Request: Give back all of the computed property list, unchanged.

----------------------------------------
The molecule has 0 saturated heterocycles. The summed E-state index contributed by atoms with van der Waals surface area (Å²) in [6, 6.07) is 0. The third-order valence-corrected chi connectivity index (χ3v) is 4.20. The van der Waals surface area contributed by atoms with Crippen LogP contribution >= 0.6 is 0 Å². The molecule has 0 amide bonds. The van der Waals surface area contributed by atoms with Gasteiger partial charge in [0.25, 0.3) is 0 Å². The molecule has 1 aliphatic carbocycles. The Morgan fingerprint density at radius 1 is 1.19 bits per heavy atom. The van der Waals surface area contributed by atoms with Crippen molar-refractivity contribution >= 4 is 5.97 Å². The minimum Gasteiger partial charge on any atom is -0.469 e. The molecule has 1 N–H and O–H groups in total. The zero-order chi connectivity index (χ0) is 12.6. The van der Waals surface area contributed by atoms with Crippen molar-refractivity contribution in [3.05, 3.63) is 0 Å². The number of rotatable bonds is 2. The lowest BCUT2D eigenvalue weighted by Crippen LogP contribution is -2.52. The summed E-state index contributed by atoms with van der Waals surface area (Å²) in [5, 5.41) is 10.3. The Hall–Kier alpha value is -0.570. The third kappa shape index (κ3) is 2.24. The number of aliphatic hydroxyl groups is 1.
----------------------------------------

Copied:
The molecule has 0 saturated heterocycles. The summed E-state index contributed by atoms with van der Waals surface area (Å²) in [6, 6.07) is 0. The third-order valence-corrected chi connectivity index (χ3v) is 4.20. The van der Waals surface area contributed by atoms with Crippen LogP contribution >= 0.6 is 0 Å². The molecule has 0 amide bonds. The van der Waals surface area contributed by atoms with Gasteiger partial charge in [0.25, 0.3) is 0 Å². The molecule has 1 aliphatic carbocycles. The Morgan fingerprint density at radius 1 is 1.19 bits per heavy atom. The van der Waals surface area contributed by atoms with Crippen molar-refractivity contribution >= 4 is 5.97 Å². The minimum Gasteiger partial charge on any atom is -0.469 e. The molecule has 1 N–H and O–H groups in total. The zero-order chi connectivity index (χ0) is 12.6. The van der Waals surface area contributed by atoms with Crippen molar-refractivity contribution in [3.05, 3.63) is 0 Å². The number of rotatable bonds is 2. The lowest BCUT2D eigenvalue weighted by Crippen LogP contribution is -2.52. The summed E-state index contributed by atoms with van der Waals surface area (Å²) in [5, 5.41) is 10.3. The Hall–Kier alpha value is -0.570. The third kappa shape index (κ3) is 2.24. The number of aliphatic hydroxyl groups is 1.